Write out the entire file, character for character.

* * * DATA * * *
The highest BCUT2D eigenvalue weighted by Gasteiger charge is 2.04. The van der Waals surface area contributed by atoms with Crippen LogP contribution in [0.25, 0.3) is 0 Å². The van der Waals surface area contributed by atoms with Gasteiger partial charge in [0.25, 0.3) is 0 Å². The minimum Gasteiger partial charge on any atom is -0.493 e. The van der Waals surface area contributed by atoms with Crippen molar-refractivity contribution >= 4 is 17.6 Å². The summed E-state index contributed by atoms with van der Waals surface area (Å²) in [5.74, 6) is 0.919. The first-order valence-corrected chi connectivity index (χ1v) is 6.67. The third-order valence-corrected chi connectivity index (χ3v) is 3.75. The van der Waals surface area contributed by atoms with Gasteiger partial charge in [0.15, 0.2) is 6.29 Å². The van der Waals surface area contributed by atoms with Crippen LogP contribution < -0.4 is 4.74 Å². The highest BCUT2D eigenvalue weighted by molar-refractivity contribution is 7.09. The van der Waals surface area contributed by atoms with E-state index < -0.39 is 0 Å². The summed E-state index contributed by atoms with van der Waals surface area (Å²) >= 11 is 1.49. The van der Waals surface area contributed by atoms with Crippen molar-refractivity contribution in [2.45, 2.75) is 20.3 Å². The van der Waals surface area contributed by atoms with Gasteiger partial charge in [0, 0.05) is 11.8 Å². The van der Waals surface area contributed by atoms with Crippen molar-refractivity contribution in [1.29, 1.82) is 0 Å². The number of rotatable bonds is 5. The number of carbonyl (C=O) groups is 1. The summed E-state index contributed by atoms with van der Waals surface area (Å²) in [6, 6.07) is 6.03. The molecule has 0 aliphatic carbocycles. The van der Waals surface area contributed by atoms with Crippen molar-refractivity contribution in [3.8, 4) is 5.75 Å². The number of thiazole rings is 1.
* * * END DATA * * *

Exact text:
The highest BCUT2D eigenvalue weighted by Gasteiger charge is 2.04. The van der Waals surface area contributed by atoms with Crippen LogP contribution in [0.25, 0.3) is 0 Å². The van der Waals surface area contributed by atoms with Gasteiger partial charge in [0.25, 0.3) is 0 Å². The minimum Gasteiger partial charge on any atom is -0.493 e. The van der Waals surface area contributed by atoms with Crippen molar-refractivity contribution >= 4 is 17.6 Å². The summed E-state index contributed by atoms with van der Waals surface area (Å²) in [5.74, 6) is 0.919. The first-order valence-corrected chi connectivity index (χ1v) is 6.67. The third-order valence-corrected chi connectivity index (χ3v) is 3.75. The van der Waals surface area contributed by atoms with Gasteiger partial charge in [0.15, 0.2) is 6.29 Å². The van der Waals surface area contributed by atoms with Crippen LogP contribution < -0.4 is 4.74 Å². The highest BCUT2D eigenvalue weighted by molar-refractivity contribution is 7.09. The van der Waals surface area contributed by atoms with E-state index < -0.39 is 0 Å². The summed E-state index contributed by atoms with van der Waals surface area (Å²) >= 11 is 1.49. The van der Waals surface area contributed by atoms with Crippen molar-refractivity contribution in [2.45, 2.75) is 20.3 Å². The van der Waals surface area contributed by atoms with Gasteiger partial charge in [0, 0.05) is 11.8 Å². The van der Waals surface area contributed by atoms with Crippen molar-refractivity contribution in [1.29, 1.82) is 0 Å². The number of rotatable bonds is 5. The number of carbonyl (C=O) groups is 1. The summed E-state index contributed by atoms with van der Waals surface area (Å²) in [6, 6.07) is 6.03. The molecule has 0 aliphatic carbocycles. The van der Waals surface area contributed by atoms with Crippen molar-refractivity contribution in [3.8, 4) is 5.75 Å². The number of thiazole rings is 1.